As a long-time fan of the Marvel Cinematic Universe (MCU), I’ve always struggled between denial and frustration when it comes to the lack of major female characters onscreen – denial because, despite the low number of them, the women of the MCU are usually (though by no means always) interesting, well-written characters. Peggy Carter and Pepper Potts spring to mind: two women that are figured at first as love interests, but whose abilities rival or surpass that of their male counterparts.
But this is what frustrates me: it’s 2018, and the MCU celebrated their ‘First Ten Years’ last week. In those ten years, the studio has produced over fifteen films, none of which have a titular female character. Women have headed up Marvel’s TV shows – Jessica Jones on Netflix, Agent Carter before it was cancelled – but these are really only ever going to be ancillary compared to the films themselves, especially if we’re looking at audience numbers.
Now in their tenth year of releases, the MCU has announced and started production on films that mark significant changes: next year, Captain Marvel will be the first film with a woman as the eponymous character, and after nearly ten years of her character’s progression in the universe, Scarlett Johansson’s Black Widow will finally be getting a film of her own. This summer, Ant-Man and The Wasp will star Evangeline Lilly alongside Paul Rudd – not as a sidekick, not merely a love interest, but as an actual superhero.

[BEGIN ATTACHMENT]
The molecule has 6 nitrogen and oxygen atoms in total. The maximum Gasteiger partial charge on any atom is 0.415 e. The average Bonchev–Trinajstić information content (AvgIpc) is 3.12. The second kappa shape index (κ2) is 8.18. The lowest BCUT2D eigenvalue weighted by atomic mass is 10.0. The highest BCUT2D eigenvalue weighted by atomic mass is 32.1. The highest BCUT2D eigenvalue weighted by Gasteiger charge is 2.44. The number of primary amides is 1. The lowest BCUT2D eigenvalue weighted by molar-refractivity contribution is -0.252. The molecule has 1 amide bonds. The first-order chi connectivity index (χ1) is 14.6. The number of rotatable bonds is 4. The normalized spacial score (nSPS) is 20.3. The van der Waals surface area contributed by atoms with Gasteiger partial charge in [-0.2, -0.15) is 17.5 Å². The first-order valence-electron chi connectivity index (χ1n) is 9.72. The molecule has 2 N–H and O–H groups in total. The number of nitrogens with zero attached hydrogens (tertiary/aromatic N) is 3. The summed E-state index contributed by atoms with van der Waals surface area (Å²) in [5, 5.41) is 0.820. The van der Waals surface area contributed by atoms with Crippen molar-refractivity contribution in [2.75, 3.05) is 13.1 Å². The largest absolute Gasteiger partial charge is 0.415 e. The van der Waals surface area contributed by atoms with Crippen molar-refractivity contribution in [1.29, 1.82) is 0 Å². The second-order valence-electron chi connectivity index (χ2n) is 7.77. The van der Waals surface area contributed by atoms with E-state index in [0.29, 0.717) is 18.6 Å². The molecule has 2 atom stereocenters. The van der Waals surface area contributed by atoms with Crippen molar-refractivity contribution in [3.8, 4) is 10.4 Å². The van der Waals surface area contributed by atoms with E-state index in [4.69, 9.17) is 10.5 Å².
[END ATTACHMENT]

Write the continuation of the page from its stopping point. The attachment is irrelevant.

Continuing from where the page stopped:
It does not surprise me that this progress comes in the wake of DC’s Wonder Woman (2017), a film that has broken the mould when it comes to female-led movies. The DC Extended Universe has often been seen as inferior to the MCU: they simply haven’t retained the same cult status, critical ratings or star power that the MCU has. And yet looking at the success of Wonder Woman, I feel like I can let the let-downs of Suicide Squad and Justice League slide. Marvel might claim to have strong, positive representation of women with characters like Black Widow, Scarlet Witch, and Maria Hill, but it’s only now that they’re even considering making films for any of these supposedly central characters.
I’m not asking for the MCU to fill quotas, nor am I trying to devalue the developments that have already been made, the female characters that I, along with many other fans, have become attached to despite how they’re often sidelined. But I do think we need to be wary when we look at the MCU and the simple fact that the team in The Avengers (2012) consisted of five men and one woman, and that in most cases, the advertising and merchandising still either ignores or sexualises the women (yes, there are a lot of shirtless Chris Hemsworth scenes; I’m just saying that it means something different when you’re looking at a male-dominated industry that now, more than ever before, is plagued by accounts of sexual assault and constant abuse of power).
the studio has produced over fifteen films, none of which have a titular female character
Is it too late for Marvel to make a change? Not necessarily: with the release of Black Panther this week, the studio is clearly making huge steps forwards in terms of representation on the big screen – both with its majority black cast and the all-female special forces that protect the protagonist. With the number of female characters increasing and with it, racial diversity (looking at the women of colour in both Spider-man: Homecoming and Thor Ragnarok) it is obvious that, whether ‘jumping on the bandwagon’ or not, Marvel is committed to producing narratives that centre around the skills, identities and ingenuities of female characters. I’m holding out hope for the coming years, where I want to be able to watch a film that does more than just scrape past the Bechdel Test. I want to see women working together as the men have been: female characters of different races, sexualities, ages, (planets, even) in teams that celebrate diverse ability and identity, but solidarity too.